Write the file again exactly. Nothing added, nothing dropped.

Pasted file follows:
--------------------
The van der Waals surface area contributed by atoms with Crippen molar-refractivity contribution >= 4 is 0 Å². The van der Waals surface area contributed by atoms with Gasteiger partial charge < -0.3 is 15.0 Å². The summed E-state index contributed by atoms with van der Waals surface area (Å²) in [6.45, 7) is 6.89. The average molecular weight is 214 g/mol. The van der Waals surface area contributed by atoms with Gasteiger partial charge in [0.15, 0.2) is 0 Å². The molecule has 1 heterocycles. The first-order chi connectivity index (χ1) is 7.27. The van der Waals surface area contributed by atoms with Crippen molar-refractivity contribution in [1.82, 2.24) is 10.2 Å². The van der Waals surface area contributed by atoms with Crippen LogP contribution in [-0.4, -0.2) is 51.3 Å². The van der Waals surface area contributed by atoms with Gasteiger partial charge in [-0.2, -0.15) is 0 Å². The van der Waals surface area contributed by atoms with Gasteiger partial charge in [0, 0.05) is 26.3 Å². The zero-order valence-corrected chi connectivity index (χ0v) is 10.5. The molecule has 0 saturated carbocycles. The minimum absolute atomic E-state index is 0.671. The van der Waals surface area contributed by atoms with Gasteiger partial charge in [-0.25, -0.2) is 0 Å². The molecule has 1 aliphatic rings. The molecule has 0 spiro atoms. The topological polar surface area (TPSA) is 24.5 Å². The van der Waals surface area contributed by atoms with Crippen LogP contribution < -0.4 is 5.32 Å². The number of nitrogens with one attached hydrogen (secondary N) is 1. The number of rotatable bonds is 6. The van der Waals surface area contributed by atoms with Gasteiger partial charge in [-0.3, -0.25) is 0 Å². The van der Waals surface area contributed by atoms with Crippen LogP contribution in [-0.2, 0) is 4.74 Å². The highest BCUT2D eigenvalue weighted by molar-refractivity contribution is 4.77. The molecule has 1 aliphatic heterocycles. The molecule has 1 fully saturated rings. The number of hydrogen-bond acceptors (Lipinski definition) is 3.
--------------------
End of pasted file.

The van der Waals surface area contributed by atoms with Crippen molar-refractivity contribution >= 4 is 0 Å². The van der Waals surface area contributed by atoms with Gasteiger partial charge < -0.3 is 15.0 Å². The summed E-state index contributed by atoms with van der Waals surface area (Å²) in [6.45, 7) is 6.89. The average molecular weight is 214 g/mol. The van der Waals surface area contributed by atoms with Gasteiger partial charge in [0.15, 0.2) is 0 Å². The molecule has 1 heterocycles. The first-order chi connectivity index (χ1) is 7.27. The van der Waals surface area contributed by atoms with Crippen molar-refractivity contribution in [1.82, 2.24) is 10.2 Å². The van der Waals surface area contributed by atoms with Crippen LogP contribution in [-0.4, -0.2) is 51.3 Å². The van der Waals surface area contributed by atoms with Gasteiger partial charge in [-0.2, -0.15) is 0 Å². The van der Waals surface area contributed by atoms with Gasteiger partial charge in [0, 0.05) is 26.3 Å². The zero-order valence-corrected chi connectivity index (χ0v) is 10.5. The molecule has 0 saturated carbocycles. The minimum absolute atomic E-state index is 0.671. The van der Waals surface area contributed by atoms with Gasteiger partial charge in [-0.25, -0.2) is 0 Å². The molecule has 1 aliphatic rings. The molecule has 0 spiro atoms. The topological polar surface area (TPSA) is 24.5 Å². The van der Waals surface area contributed by atoms with Crippen LogP contribution < -0.4 is 5.32 Å². The number of nitrogens with one attached hydrogen (secondary N) is 1. The number of rotatable bonds is 6. The van der Waals surface area contributed by atoms with Gasteiger partial charge in [-0.3, -0.25) is 0 Å². The van der Waals surface area contributed by atoms with Crippen LogP contribution in [-0.2, 0) is 4.74 Å². The highest BCUT2D eigenvalue weighted by molar-refractivity contribution is 4.77. The molecule has 1 aliphatic heterocycles. The molecule has 1 fully saturated rings. The number of hydrogen-bond acceptors (Lipinski definition) is 3.